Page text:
Tag Archives: Athanasius

A Psalm Singer’s Sigh

Singing the psalms can make you sigh for a number of reasons. The psalms actually encourage us to do so at times. “O Lord, all my longing is before you; my sighing is not hidden from you” (Ps. 38:9). On a humorous note (pun intended), hitting or hearing off-notes in the sanctuary as a congregation struggles to sing them acapella can create some sighing. Another reason for sighing is when I hear well-meaning brothers, zealous for singing David’s songs, try to convert others to their cause with bad manners, jabby comments, and red faces.

And one other reason I sigh – and the point of this particular article – is when men feel inclined to disparage exclusive psalm singing. For I have sighed a time or two as of late in seeing articles such as Lane Keister’s “An Argument Against Exclusive Psalmody.”

After all, it’s not like those singing psalms in the worship of God should present much of a danger. Praise choruses rule the day. Most people these days who walk into a sanctuary expect something more akin to a rock band up front rather than a lone precentor with a pitch pipe. We are few in number. Our congregations are typically […]

The Miraculous in the Mundane

The following is a guest post by J.K. Wall who is a writer in Indianapolis. His modernized abridgment of William Symington’s work, Messiah the Prince Revisited, was published in 2014 by Crown & Covenant Publications. You can e-mail him at jk.wall@gmail.com.


When Christians think about work, they often get stuck on a theological see-saw.

At times, church work is valued most. Other times, office work is raised up in importance.

These priorities bob up and down in most Christians’ minds, particularly young people, as we figure out where the Lord wants us to serve. It’s not clear how to value the parts of life that happen outside a church and in places where Christ is not named.

Since the time of Martin Luther, who correctly declared that the work of ministers and merchants (and mothers, too) was all equally good and godly, nearly every individual Christian has struggled to actually keep this see-saw level. Our secularized culture now prizes work outside the church far, far more than work inside it. This can lead Christians either to devalue church activities or, conversely, to identify overt acts of ministry as the only truly “Christian” work.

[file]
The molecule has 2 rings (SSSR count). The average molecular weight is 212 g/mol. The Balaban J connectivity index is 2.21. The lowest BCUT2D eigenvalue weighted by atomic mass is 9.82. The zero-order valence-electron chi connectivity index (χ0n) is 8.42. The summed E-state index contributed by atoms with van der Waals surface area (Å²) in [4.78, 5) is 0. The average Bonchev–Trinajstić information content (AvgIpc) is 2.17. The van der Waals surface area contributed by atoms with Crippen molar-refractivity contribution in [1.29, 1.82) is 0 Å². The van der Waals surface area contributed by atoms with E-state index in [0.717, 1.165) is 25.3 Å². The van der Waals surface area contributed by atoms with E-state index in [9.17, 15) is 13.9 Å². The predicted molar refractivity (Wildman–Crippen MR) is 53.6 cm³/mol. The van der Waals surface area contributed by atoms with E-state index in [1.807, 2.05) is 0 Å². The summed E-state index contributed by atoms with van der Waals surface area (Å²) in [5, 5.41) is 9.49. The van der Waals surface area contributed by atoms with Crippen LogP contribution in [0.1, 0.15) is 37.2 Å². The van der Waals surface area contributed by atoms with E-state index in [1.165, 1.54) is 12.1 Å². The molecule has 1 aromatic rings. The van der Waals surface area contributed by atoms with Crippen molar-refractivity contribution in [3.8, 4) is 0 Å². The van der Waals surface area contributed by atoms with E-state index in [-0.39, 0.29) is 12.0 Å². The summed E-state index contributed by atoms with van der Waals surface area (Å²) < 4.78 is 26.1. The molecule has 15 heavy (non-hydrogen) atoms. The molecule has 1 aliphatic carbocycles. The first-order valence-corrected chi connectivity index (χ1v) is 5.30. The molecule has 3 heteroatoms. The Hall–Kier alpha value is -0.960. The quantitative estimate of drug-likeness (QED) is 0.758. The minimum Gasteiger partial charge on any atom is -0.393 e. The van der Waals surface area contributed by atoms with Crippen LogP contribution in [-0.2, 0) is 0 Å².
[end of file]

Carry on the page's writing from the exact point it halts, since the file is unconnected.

I have a proposal, not merely to level out this […]

Holidays and Holy Days

Christmas is just a few weeks off. Most churches have Christmas trees up by now, and many ministers started their Advent sermon series this past weekend. Christmas–like Easter and the other holy days of the Christian calendar–has been so widely embraced by protestant churches, that not to incorporate them into the church worship schedule seems either strange or downright block headed.

I am one of those pastors who still believes the church should not include these holidays in the worship calendar. But I also don’t want to maintain that distinction in stubbornness or merely out of fondness for “old style presbyterianism.” So, I thought I’d take a couple of paragraphs–speaking for myself at least–to explain why I still believe this is a matter of biblical conviction.

First of all, there is one religious calendar that goes all the way back to the creation: the weekly religious calendar. God appointed the sabbath day as a religious day to be observed weekly. The Ten Commandments reaffirm that this weekly day of worship sets the cadence of life for God’s people. The New Testament also continues to call us to weekly sabbath (or, Lord’s Day) worship (more on this, later). The weekly religious calendar is biblical, and continues in […]

Why We Love Heinous Sin

If you need to be convinced that our culture loves heinous sin, just look at the Penn State controversy. Actually, we love to hate it. Our own sin doesn’t look nearly so bad when we can point at an alleged pedophile and those alleged to have given him cover. Many articles by sportswriters covering the story over the last two sound a like the Pharisee that Jesus described who stood by himself and prayed: “God, I thank you that I am not like other men, extortioners, unjust, adulterers, or even like this tax collector” (Luke 18:11). One columnist used the strongest language to condemn Penn State in one paragraph and later in the same article glorified the cheerleaders of various NFL teams. Why waste a good scandal when it provides cover for the lust of the flesh?